Tigers Prospect Profile #23: Audy Ciriaco

Audy Ciriaco has made a name for himself in the organization, if for no other reason that continually being cited as a player ready to break out and capitalize on his impressive tool-set. At 24, Ciriaco is now running out of time to make the jump; can he do it?

Audy Ciriaco
Position: Infielder
Height: 6-3
Weight: 195
Born: 6/16/1987
Bats: Right
Throws: Right

After the Tigers signed Wilkin Ramirez out of the Dominican Republic, Ciriaco was their next big foray into the region, signing as a 17-year old for a reported low six-figure bonus.

The Tigers wasted no time testing their new toy, assigning hit to make his pro debut in the rookie-level Gulf Coast League in 2005 as an 18-year old. He posted a .250/.299/.421 line and flashed a multitude of raw tools.

The next three years saw a variety of middling performances, the first of which came with a .217/.258/.337 line in a return tour through the GCL. In 2007 and 2008, Ciriaco posted a .612 and .676 OPS at low-A West Michigan, respectively. There were some signs of life in his line as he managed to cut his strikeout rate in 2008.

In 2009, the Tigers pushed him to high-A Lakeland where he notched a .262/.296/.397 line that included his first season with double-digit home runs, popping 11 in 121 games. He also slugged 17 doubles and five triples that summer, to go along with 15 stolen bases.

The 2010 season was an up and down campaign for Ciriaco, as he battled injuries en route to a .241 batting average and 49 strikeouts in 61 games. When he was healthy and on the field, he slugged at a pretty god clip, knocking eight doubles, four triples, and nine home runs.

Scouting Report
Ciriaco is an excellent case study in truly watching the development of a player and the corresponding changes in his scouting report. He still has what many scouts have dubbed a "good body," and he is still one of the better pure athletes in the system.

Previously listed as a 60-65 grade runner, he's more of an above-average runner now with some plus speed at times, but his instincts have improved and allowed him to utilize his speed better on the bases.

Though the Tigers have moved him off of shortstop, he is still capable of manning the position defensively. His range and hands can play at the position, and his plus arm is not a concern. Many times, Ciriaco would get indecisive at shortstop, and some scouts believed a move to third base may ultimately let his tools take over in the more reactionary environment of the hot corner. Given his athleticism, he could likely handle any defensive assignment the organization threw at him.

Ciriaco's hit tool has yet to develop as many thought it might. He has an over-aggressive approach at the plate and while his pitch recognition skills have improved since signing, they are still lacking. He swings at too many pitches out of the strike zone and would be unlikely to ever post a solid average or on-base percentage.

There is strength in Ciriaco's body and swing. He can drive balls with easy power to all fields and he has potential plus power to the pull side. His speed helps him turn singles into doubles, and doubles into triples. His raw power is often sapped by his approach in game situations.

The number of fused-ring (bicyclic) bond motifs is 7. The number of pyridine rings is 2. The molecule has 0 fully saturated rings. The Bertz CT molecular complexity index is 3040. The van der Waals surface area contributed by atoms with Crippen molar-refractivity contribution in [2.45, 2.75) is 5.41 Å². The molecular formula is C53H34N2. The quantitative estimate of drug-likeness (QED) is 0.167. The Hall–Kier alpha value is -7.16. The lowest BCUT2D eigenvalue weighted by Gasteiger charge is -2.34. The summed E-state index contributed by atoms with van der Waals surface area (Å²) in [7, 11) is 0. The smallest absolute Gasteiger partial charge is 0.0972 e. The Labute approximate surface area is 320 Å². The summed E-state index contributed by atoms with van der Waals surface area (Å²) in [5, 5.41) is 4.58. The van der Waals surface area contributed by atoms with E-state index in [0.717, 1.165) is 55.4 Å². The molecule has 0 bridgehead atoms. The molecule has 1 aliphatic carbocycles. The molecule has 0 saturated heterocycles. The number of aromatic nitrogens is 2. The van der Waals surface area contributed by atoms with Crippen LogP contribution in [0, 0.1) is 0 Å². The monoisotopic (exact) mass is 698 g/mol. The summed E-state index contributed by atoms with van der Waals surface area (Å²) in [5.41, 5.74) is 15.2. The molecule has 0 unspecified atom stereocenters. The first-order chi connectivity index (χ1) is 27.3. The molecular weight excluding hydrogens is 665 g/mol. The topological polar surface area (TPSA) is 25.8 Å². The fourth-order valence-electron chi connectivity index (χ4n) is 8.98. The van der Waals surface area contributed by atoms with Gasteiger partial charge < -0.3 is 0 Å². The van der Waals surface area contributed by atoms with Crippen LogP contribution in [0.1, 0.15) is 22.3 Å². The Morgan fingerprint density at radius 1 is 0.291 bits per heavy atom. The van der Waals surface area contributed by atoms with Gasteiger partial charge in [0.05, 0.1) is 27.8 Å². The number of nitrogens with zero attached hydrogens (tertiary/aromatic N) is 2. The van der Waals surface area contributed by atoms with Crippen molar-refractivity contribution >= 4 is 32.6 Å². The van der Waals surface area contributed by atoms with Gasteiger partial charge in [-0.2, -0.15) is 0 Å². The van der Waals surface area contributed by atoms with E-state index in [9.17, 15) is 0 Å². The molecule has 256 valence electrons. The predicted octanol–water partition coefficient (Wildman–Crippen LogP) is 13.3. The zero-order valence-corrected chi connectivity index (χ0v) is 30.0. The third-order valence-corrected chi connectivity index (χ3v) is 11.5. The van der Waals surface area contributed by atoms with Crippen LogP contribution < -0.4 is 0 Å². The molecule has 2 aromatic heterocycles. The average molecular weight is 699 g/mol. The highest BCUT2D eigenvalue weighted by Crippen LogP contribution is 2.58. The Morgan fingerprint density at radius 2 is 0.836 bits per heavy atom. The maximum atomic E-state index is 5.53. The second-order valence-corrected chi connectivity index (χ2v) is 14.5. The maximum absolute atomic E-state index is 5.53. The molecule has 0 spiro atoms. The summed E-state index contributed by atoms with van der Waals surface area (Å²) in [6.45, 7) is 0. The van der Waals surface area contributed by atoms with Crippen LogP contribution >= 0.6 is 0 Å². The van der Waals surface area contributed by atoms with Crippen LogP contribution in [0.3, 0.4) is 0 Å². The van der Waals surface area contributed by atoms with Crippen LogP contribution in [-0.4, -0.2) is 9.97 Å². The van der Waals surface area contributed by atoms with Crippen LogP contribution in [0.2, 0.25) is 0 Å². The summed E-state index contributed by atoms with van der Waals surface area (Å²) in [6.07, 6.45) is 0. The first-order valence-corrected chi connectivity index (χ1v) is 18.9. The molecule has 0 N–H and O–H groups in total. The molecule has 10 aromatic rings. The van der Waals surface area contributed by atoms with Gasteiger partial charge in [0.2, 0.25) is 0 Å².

Ciriaco is the epitome of a good makeup guy. He is always wearing an infectious smile and has a deep love for the game. He is a natural leader and a hard worker.

Without a truly standout defensive tool, and his bat not progressing as his tools may have suggested it could, Ciriaco is left in a bit of limbo as a prospect. With his athleticism and aggressive style of play, he may benefit from gaining additional versatility in the field to give him a chance as a utility player.



































Health Record
Ciriaco has been healthy for the bulk of his six year professional career. He hit the DL in 2008 with a quad injury that cost him some time at West Michigan, and he missed significant time in 2010 with a wrist injury. The quad has had no lingering effects. It remains to be seen how he will come back this season from the wrist injury, but he was playing without restriction during the Fall Instructional League and the off-season should have provided him the opportunity to regain strength.

The Future
The 2011 season is a big, big season for Ciriaco. He will report to big league camp as a member of the 40-man roster, and will eventually compete for a job in Erie or Toledo. His ability to play both shortstop and third base gives him some flexibility and also clouds which roster he could land on.

At either location, playing time and at-bats will be the critical piece for him in 2011. There were some glimpses of the tools translating to results in 2010, but it was in short bursts and consistency is still required.

There is a very slim chance that Ciriaco still turns into a quality big leaguer at a single position, but that window is closing rapidly despite being just 24-years old this season. With two positions already in his back pocket, don't be surprised if he sees times elsewhere on the diamond this year in an attempt to increase his big league value. Without a bit of a breakout this summer, Ciriaco could be in danger of losing his grip on a 40-man roster spot.

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